You clearly hate your job, so what are you prepared to do about it?

I have definitely been in that position before. I took a sizable pay cut to go somewhere else and have absolutely no regrets. In fact, I wake up often and smile knowing I never have venture into that place ever again.
Thanks for the reply.  I don't think it would be that difficult to replace me.  I'm a middle manager, and there have to be tons of experienced middle managers out there who could figure out how to do this job.  I'm not sure how easy getting another job would be.  Most job postings in my industry are targeted at specialists, and I'm more of a generalist.  My financial situation is good, but my wife and I could probably only go about a year without my income before we'd have to dip into retirement savings.  I certainly wouldn't want to quit without another job offer.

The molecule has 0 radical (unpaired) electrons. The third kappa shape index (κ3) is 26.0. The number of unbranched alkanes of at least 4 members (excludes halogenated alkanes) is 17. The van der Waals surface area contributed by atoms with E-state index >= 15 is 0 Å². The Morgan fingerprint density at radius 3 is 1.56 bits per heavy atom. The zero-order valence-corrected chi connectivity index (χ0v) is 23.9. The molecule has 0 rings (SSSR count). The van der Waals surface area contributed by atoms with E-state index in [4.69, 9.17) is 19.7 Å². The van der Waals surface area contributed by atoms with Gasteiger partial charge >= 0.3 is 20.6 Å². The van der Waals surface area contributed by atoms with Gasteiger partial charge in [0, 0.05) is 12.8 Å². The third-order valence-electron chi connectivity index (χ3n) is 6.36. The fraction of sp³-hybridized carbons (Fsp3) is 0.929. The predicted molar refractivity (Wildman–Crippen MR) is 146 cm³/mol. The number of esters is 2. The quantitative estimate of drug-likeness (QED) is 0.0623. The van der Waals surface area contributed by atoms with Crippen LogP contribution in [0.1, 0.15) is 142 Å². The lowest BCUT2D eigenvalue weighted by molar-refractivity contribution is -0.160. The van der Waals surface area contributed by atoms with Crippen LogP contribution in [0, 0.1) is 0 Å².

I guess I'm not sure what I'm prepared to do about my situation.  Sometimes I think looking for another job is a big waste of time because most of the positions I see posted I either a) don't qualify for, or b) think I would dislike just as much as my current position. 

I did interview for another position last year, and I believe I was one of their top candidates based on a follow-up call from the hiring manager.  However, I removed my name from consideration due to certain aspects of the job (having to relocate, no ability to work from home, having to work in a cubicle farm) that seemed very unpleasant to me.

Schaefer Light

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Re: Availability vs. Productivity In Job Roles